The museum preserves and presents the 19th-century history and the legacy of the Cherokee Indians. Even though Ridge fought with Andrew Jackson and was an assimilated planter with four farms, a trading post, a ferry service and 20 slaves, he was forced to sign away his land and move. In 1839 other Cherokee murdered him because he had signed away Cherokee land. www.chieftainsmuseum.org
The Rome – Floyd Visitor Center is an absolute must stop. The center has information, facilities and the “Last Stop Gift Shop” filled with unique souvenirs and memorabilia. On the exterior there are four exhibits including the 1850 Boswell family cabin, a 19th-century cotton gin and wayside interpretive plaques. www.visitromegeorgia.org
Rome was founded in 1834 on seven hills between the Etowah, Oostanaula and Coosa Rivers. The area is a district known today as “Between the Rivers Historic District.” Because Rome saw continuous action throughout the Civil War It suffered devastation during the Civil War.
A sculpture of the Capitoline Wolf, complete with Romulus and Remus, is the city’s symbol. It was a gift from Mussolini and the Italian Government in 1929 and is a duplicate of one in the Palazzo dei Conservatori in Rome, Italy. The statue stands on the steps of Rome’s 1914 City Hall.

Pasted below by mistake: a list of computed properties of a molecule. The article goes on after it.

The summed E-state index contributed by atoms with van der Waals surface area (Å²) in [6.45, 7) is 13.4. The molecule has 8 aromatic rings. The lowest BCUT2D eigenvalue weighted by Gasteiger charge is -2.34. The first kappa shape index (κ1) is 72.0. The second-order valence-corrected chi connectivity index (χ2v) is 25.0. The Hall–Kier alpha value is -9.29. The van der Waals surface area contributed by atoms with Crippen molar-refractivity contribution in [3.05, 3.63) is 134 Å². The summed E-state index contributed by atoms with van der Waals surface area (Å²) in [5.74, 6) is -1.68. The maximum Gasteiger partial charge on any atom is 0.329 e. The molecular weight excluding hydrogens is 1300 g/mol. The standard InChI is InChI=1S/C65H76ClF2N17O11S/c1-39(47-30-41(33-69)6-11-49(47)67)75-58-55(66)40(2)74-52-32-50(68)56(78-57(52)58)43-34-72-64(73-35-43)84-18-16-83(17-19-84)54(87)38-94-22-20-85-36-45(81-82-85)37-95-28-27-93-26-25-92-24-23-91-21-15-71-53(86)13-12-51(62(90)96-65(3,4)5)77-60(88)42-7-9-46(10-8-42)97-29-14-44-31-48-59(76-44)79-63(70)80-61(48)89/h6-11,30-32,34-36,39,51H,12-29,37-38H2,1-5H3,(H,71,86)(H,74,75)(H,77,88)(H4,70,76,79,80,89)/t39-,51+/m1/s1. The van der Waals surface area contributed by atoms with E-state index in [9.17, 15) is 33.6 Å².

In 1870 Rome’s iconic Clocktower was constructed. The brick water tower is 63’ deep, 26’ wide and has 107 spiral stairs to the top with an additional 41-ft. tower that houses the clock works. Ten murals depicting the history of the city are displayed in a small museum on the ground floor of the structure.
On November 10, 1864 Sherman issued the order, from his headquarters in Rome, to destroy all public property that was not of use to the Union. Rome’s devastation began immediately and this was the beginning of Sherman’s March to the Sea. Rome has developed a Civil War Trail brochure that is available at the visitor center. www.thecivilwarinrome.org
Myrtle Hill Cemetery was established in 1857 with six levels on 32-acres. The “Guardian of the Hills” is the topmost monument surrounded by 20,000 burial sites. At the entrance to the cemetery is a memorial to Nathan Bedford Forrest who is credited with saving the city in May of 1863 by capturing Union Colonel Streight. The memorial dates from 1908.